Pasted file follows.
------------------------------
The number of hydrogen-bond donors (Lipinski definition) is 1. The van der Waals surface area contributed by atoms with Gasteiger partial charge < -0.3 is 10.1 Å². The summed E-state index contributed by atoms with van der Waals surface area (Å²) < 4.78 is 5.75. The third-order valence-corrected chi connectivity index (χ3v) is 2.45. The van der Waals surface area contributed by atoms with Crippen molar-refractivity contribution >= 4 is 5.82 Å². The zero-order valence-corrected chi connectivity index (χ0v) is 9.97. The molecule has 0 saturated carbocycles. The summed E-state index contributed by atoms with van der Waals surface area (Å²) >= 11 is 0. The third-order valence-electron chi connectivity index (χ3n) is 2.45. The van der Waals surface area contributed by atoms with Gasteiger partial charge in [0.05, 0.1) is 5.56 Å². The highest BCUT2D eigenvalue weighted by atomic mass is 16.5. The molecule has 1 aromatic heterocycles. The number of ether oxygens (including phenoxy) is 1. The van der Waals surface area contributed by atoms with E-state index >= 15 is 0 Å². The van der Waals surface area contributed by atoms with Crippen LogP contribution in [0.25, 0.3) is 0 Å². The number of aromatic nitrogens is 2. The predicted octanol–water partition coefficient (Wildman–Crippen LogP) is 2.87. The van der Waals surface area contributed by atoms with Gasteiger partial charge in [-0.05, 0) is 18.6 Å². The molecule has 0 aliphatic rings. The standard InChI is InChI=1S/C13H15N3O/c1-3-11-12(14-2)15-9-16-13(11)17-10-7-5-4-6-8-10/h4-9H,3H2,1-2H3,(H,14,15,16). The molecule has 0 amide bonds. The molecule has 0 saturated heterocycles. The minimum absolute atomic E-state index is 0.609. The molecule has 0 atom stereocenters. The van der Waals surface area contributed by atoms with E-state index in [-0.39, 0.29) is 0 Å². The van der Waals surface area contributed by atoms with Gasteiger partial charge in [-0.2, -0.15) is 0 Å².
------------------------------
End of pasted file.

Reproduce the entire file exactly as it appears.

The number of hydrogen-bond donors (Lipinski definition) is 1. The van der Waals surface area contributed by atoms with Gasteiger partial charge < -0.3 is 10.1 Å². The summed E-state index contributed by atoms with van der Waals surface area (Å²) < 4.78 is 5.75. The third-order valence-corrected chi connectivity index (χ3v) is 2.45. The van der Waals surface area contributed by atoms with Crippen molar-refractivity contribution >= 4 is 5.82 Å². The zero-order valence-corrected chi connectivity index (χ0v) is 9.97. The molecule has 0 saturated carbocycles. The summed E-state index contributed by atoms with van der Waals surface area (Å²) >= 11 is 0. The third-order valence-electron chi connectivity index (χ3n) is 2.45. The van der Waals surface area contributed by atoms with Gasteiger partial charge in [0.05, 0.1) is 5.56 Å². The highest BCUT2D eigenvalue weighted by atomic mass is 16.5. The molecule has 1 aromatic heterocycles. The number of ether oxygens (including phenoxy) is 1. The van der Waals surface area contributed by atoms with E-state index >= 15 is 0 Å². The van der Waals surface area contributed by atoms with Crippen LogP contribution in [0.25, 0.3) is 0 Å². The number of aromatic nitrogens is 2. The predicted octanol–water partition coefficient (Wildman–Crippen LogP) is 2.87. The van der Waals surface area contributed by atoms with Gasteiger partial charge in [-0.05, 0) is 18.6 Å². The molecule has 0 aliphatic rings. The standard InChI is InChI=1S/C13H15N3O/c1-3-11-12(14-2)15-9-16-13(11)17-10-7-5-4-6-8-10/h4-9H,3H2,1-2H3,(H,14,15,16). The molecule has 0 amide bonds. The molecule has 0 saturated heterocycles. The minimum absolute atomic E-state index is 0.609. The molecule has 0 atom stereocenters. The van der Waals surface area contributed by atoms with E-state index in [-0.39, 0.29) is 0 Å². The van der Waals surface area contributed by atoms with Gasteiger partial charge in [-0.2, -0.15) is 0 Å².